John Mack, Cleveland Orchestra Principal Oboist for 36 Years, Dies at 78

Classic Arts News   John Mack, Cleveland Orchestra Principal Oboist for 36 Years, Dies at 78
John Mack, the retired principal oboist of the Cleveland Orchestra, died at age 78 on July 23, the orchestra announced.

Mack was appointed to the principal oboe chair at the Cleveland Orchestra by George Szell in 1965; during his tenure, which lasted until 2001, he also played under music directors Lorin Maazel, Christoph von Dohnšnyi and, most recently, Franz Welser-M‹st. Since 2001, Mack served as a member of the Cleveland Orchestra board of directors.

Mack was born in Somerville, New Jersey, where he received his early musical training, studying with Bruno Labate and Marcel Tabuteau in high school. Friends urged him to study science or physics, but he was determined to continue with music, and went on to train at the Juilliard School with Harold Gomberg and with Tabuteau at the Curtis Institute of Music in Philadelphia.

His professional orchestral career began in the Sadler's Wells Ballet Orchestra in1951 and was followed by eleven seasons (from 1952-63) as first oboist with the New Orleans Symphony. He then had a brief stint with the National Symphony in Washington, D.C. Mack was also a founding member of the Plymouth Trio and a regular chamber music performer.

A renowned teacher, Mack was chairman of the woodwind division at the Cleveland Institute of Music since 1965. Many of his former students hold positions with major orchestras, including the Boston Symphony, Cleveland Orchestra and Metropolitan Opera Orchestra. He was also a faculty member of the Kent/Blossom Music program since its founding in 1968, and since 1976, he taught and performed at the John Mack Oboe Camp in North Carolina.

David Zauder, a retired member of the orchestra's trumpet section, told the Cleveland Plain Dealer, "John Mack was an icon of the Cleveland Orchestra. He touched thousands of lives with his special way of helping. He made everybody better."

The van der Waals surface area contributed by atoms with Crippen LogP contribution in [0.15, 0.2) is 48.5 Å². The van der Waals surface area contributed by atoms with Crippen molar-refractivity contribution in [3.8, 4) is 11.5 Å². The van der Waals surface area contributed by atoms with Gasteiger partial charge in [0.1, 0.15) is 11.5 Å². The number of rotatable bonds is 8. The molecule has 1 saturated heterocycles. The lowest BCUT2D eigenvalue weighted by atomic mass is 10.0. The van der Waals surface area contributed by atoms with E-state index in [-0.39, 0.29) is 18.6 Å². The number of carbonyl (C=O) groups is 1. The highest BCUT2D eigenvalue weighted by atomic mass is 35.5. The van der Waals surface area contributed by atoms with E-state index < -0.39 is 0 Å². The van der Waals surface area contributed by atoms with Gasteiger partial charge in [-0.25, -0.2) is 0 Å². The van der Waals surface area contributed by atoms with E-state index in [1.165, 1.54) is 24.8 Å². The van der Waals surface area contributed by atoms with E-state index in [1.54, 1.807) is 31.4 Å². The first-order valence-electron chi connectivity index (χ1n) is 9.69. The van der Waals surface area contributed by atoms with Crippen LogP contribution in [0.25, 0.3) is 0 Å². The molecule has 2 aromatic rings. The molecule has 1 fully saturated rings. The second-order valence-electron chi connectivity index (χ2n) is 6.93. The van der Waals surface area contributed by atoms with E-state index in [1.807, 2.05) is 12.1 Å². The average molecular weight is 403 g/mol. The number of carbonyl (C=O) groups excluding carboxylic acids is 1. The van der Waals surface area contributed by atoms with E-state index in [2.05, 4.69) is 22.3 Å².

According to the paper, he instructed his students both in playing and the art of reed-making. "Oboe teachers don't really know how to make reeds, and if they do, they don't like to give away their secrets or know how to express it," former student Frank Rosenwein, now with the Cleveland Orchestra, told the Plain Dealer. "[Mack] was able to express very clearly how to make reeds and musically how to best express using the unique qualities of the instrument."

The Plain Dealer writes that Mack's playing was noted for "a distinctive ripeness of sound and elegance of phrasing."

In his 1992 commencement address at the Cleveland Institute of Music, Mack said, "Art is a beacon and music happens to be our special beacon. (I wonder if there is a relationship between the words beacon and beckon?) Music most assuredly does sustain us, and beguile and nourish us. What kind of void would be in its absence? Not a pretty thought. So it falls to us to do what it is that we can do. Our contributions to the cause of music can take so many forms and go in so many directions."

According to a statement from the orchestra, the cause of death was brain cancer.

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